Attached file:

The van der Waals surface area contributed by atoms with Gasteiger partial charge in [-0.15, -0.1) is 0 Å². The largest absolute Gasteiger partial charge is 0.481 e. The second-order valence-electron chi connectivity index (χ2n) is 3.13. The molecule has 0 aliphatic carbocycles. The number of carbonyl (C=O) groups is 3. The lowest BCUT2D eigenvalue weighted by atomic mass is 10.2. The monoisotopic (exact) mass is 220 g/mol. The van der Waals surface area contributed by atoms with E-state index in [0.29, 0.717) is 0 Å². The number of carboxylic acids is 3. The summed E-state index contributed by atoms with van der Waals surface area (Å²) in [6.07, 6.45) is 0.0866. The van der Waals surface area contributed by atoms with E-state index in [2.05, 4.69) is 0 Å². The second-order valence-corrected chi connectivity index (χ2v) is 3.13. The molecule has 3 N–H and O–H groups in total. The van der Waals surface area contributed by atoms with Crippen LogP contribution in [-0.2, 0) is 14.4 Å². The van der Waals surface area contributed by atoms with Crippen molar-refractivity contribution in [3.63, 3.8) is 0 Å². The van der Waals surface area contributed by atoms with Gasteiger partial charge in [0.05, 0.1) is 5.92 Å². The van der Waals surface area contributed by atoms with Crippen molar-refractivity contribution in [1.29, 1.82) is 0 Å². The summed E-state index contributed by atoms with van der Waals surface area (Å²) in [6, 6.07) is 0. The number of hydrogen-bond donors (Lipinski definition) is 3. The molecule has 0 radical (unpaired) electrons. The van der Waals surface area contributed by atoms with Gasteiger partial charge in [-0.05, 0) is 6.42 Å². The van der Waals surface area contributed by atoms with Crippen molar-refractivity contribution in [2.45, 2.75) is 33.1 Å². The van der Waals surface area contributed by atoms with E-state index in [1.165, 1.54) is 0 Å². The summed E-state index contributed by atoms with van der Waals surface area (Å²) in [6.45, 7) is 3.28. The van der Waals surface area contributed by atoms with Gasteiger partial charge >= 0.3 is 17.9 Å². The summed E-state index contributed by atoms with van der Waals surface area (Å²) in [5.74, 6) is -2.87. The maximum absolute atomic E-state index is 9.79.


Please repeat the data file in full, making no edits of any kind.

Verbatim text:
The van der Waals surface area contributed by atoms with Gasteiger partial charge in [-0.15, -0.1) is 0 Å². The largest absolute Gasteiger partial charge is 0.481 e. The second-order valence-electron chi connectivity index (χ2n) is 3.13. The molecule has 0 aliphatic carbocycles. The number of carbonyl (C=O) groups is 3. The lowest BCUT2D eigenvalue weighted by atomic mass is 10.2. The monoisotopic (exact) mass is 220 g/mol. The van der Waals surface area contributed by atoms with E-state index in [0.29, 0.717) is 0 Å². The number of carboxylic acids is 3. The summed E-state index contributed by atoms with van der Waals surface area (Å²) in [6.07, 6.45) is 0.0866. The van der Waals surface area contributed by atoms with E-state index in [2.05, 4.69) is 0 Å². The second-order valence-corrected chi connectivity index (χ2v) is 3.13. The molecule has 3 N–H and O–H groups in total. The van der Waals surface area contributed by atoms with Crippen LogP contribution in [-0.2, 0) is 14.4 Å². The van der Waals surface area contributed by atoms with Crippen molar-refractivity contribution in [3.63, 3.8) is 0 Å². The van der Waals surface area contributed by atoms with Gasteiger partial charge in [0.05, 0.1) is 5.92 Å². The van der Waals surface area contributed by atoms with Crippen molar-refractivity contribution in [1.29, 1.82) is 0 Å². The summed E-state index contributed by atoms with van der Waals surface area (Å²) in [6, 6.07) is 0. The number of hydrogen-bond donors (Lipinski definition) is 3. The molecule has 0 radical (unpaired) electrons. The van der Waals surface area contributed by atoms with Gasteiger partial charge in [-0.05, 0) is 6.42 Å². The van der Waals surface area contributed by atoms with Crippen molar-refractivity contribution in [2.45, 2.75) is 33.1 Å². The van der Waals surface area contributed by atoms with E-state index in [1.165, 1.54) is 0 Å². The summed E-state index contributed by atoms with van der Waals surface area (Å²) in [6.45, 7) is 3.28. The van der Waals surface area contributed by atoms with Gasteiger partial charge >= 0.3 is 17.9 Å². The summed E-state index contributed by atoms with van der Waals surface area (Å²) in [5.74, 6) is -2.87. The maximum absolute atomic E-state index is 9.79.